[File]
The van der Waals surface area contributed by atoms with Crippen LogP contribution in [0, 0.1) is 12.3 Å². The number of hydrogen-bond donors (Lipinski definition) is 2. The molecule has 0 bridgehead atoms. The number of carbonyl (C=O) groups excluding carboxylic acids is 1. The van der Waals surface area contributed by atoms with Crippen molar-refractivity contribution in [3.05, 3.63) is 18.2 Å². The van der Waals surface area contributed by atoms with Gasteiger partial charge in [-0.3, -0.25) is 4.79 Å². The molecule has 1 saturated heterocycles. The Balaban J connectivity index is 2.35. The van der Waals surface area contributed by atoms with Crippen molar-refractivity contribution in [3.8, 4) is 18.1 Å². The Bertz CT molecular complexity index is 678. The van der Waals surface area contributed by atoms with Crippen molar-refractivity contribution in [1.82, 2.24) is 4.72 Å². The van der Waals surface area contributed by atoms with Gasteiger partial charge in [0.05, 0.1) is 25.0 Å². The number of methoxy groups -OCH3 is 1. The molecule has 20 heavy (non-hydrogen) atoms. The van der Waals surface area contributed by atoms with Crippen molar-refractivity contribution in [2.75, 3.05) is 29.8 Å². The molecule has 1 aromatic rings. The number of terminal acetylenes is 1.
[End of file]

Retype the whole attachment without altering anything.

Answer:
The van der Waals surface area contributed by atoms with Crippen LogP contribution in [0, 0.1) is 12.3 Å². The number of hydrogen-bond donors (Lipinski definition) is 2. The molecule has 0 bridgehead atoms. The number of carbonyl (C=O) groups excluding carboxylic acids is 1. The van der Waals surface area contributed by atoms with Crippen molar-refractivity contribution in [3.05, 3.63) is 18.2 Å². The van der Waals surface area contributed by atoms with Gasteiger partial charge in [-0.3, -0.25) is 4.79 Å². The molecule has 1 saturated heterocycles. The Balaban J connectivity index is 2.35. The van der Waals surface area contributed by atoms with Crippen molar-refractivity contribution in [3.8, 4) is 18.1 Å². The Bertz CT molecular complexity index is 678. The van der Waals surface area contributed by atoms with Crippen molar-refractivity contribution in [1.82, 2.24) is 4.72 Å². The van der Waals surface area contributed by atoms with Gasteiger partial charge in [0.05, 0.1) is 25.0 Å². The number of methoxy groups -OCH3 is 1. The molecule has 20 heavy (non-hydrogen) atoms. The van der Waals surface area contributed by atoms with Crippen molar-refractivity contribution in [2.75, 3.05) is 29.8 Å². The molecule has 1 aromatic rings. The number of terminal acetylenes is 1.